Reduces enemy resistences (Tactical).
Sage Skill: TanglefootTanglefoot
(Crowd Control) Damages a foe, while also rooting them to the ground.
Sage Skill: Oil of the Dragon's RageOil of the Dragon’s Rage
Powerful AoE (tactical) attack.


Herbalist Skill: Nature's PowerNature’s Power
Restores an ally’s Power (over time).
Herbalist Skill: Refreshing HerbsRefreshing Herbs
A medium one-shot heal.
Herbalist Skill: Strengthening DraughtStrengthening Draught
Buffs an ally’s defences.
Herbalist Skill: Nature's CureNature’s Cure
Grants an ally a medium-strength heal-over-time.

For All Soldiers

Training: Boundless MoraleBoundless Morale
Gives your soldier more morale.
Training: Boundless PowerBoundless Power
*Darth Sidious voice* Unlimiteeeed Poweeeeeer! I mean, *cough* gives your Skirmish Soldier more power. Yeah, that.
Training: Resurgent PowerResurgent Power
Increase your soldier’s power regeneration.
Training: Resurgent MoraleResurgent Morale
Increase your soldier’s morale regeneration.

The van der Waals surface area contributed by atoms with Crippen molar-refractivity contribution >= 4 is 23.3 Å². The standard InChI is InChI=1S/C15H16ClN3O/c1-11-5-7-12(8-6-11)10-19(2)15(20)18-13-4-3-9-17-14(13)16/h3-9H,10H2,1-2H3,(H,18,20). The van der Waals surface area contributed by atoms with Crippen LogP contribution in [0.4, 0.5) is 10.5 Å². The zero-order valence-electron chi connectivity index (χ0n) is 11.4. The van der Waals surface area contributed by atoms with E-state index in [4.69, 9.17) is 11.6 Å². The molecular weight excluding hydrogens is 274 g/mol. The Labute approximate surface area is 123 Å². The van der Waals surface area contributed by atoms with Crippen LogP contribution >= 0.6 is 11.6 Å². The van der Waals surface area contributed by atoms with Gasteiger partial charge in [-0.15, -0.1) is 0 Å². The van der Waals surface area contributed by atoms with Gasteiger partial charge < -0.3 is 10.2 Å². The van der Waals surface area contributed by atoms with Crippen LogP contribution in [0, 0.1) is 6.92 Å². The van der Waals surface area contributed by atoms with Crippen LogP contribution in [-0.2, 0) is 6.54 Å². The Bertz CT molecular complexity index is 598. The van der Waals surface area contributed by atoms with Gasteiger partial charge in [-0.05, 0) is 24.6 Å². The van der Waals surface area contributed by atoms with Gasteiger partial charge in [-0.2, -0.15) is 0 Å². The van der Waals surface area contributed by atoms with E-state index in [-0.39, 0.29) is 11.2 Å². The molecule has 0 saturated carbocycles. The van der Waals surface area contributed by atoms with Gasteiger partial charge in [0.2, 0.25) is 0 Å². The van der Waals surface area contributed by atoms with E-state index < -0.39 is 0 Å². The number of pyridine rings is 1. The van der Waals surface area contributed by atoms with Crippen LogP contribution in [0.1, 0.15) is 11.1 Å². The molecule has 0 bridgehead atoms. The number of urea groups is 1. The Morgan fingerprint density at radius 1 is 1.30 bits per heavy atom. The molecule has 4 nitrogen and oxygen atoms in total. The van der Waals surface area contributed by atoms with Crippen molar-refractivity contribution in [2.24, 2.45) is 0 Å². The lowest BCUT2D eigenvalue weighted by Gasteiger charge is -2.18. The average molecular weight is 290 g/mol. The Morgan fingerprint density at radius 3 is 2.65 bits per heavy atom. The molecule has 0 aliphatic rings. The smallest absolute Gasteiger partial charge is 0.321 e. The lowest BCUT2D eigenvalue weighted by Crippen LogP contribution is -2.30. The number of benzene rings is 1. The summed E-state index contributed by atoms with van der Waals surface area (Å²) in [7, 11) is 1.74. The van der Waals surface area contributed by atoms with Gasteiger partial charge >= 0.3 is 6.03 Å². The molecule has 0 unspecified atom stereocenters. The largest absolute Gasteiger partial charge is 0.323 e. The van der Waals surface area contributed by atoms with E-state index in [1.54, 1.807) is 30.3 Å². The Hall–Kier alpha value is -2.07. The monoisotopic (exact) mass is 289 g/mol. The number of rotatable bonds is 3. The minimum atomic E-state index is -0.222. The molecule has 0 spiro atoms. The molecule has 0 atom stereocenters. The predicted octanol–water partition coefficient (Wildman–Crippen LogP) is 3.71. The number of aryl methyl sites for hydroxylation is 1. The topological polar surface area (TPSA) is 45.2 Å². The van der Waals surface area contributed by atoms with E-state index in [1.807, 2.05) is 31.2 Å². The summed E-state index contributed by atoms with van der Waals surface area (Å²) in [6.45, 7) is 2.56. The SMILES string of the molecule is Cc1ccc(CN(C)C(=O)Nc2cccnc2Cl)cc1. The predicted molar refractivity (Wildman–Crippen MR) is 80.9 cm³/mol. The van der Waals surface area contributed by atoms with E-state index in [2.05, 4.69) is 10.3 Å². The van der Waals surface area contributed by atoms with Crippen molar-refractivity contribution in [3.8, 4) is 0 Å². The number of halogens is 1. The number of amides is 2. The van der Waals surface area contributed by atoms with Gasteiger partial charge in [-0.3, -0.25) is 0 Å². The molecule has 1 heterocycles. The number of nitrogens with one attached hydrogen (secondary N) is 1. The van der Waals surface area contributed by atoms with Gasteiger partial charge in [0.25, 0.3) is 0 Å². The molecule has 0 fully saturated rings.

Training: Defensive TrainingDefensive Training
Increases defensive manoeuvers: block, parry and evade ratings.
Training: Parry TrainingParry Training
You’ll never guess what this is for? Oh, you did. Spoil sport.
Training: Evasion TrainingEvasion Training
Increase evasion – the ability to avoid damage. I’m presuming this could be full or partial evasion. I’ll try and fact check that.
Training: Practised CriticalPractised Critical
Increases your Soldier’s critical rating: the chance (and potency) of especially damaging hits. Does this affect heal critical, I wonder?

Training: Tactical ResilienceTactical Resilience
Increases Tactical Mitigation: reducing damage from non-physical attacks (think light, sorcery, lightning)
Training: Physical ResiliencePhysical Resilience
Increases Physical Mitigation: reducing damage from physical attacks (If you were a Tater: boil ’em, mash ’em, stick ’em in a stew).
Training: Resilient BodyResilient Body
Increases the amount of morale your Soldier gains from being healed.
Training: Boundless ResolveBoundless Resolve
Increases Morale and Power gauges.

Training: Battle-field FinesseBattle-field Finesse
You guessed it! Increases a soldier’s Finesse rating.
Training: Strength of ResolveStrength of Resolve
Increases a Soldier’s Resistence rating.

For Specific Soldiers

Training: Shield TrainingShield Training (Protector)
Increases your soldier’s block rating.
Training: Light Armour TrainingLight Armour Training (Sage, Herbalist)
Increases armour rating for Light Armour Soldiers.
Training: Medium Armour TrainingMedium Armour Training
(Archer, Warrior)
Increases armour rating for Medium Armour Soldiers.
Training: Heavy Armour TrainingHeavy Armour Training
(Protector, Bannerguard)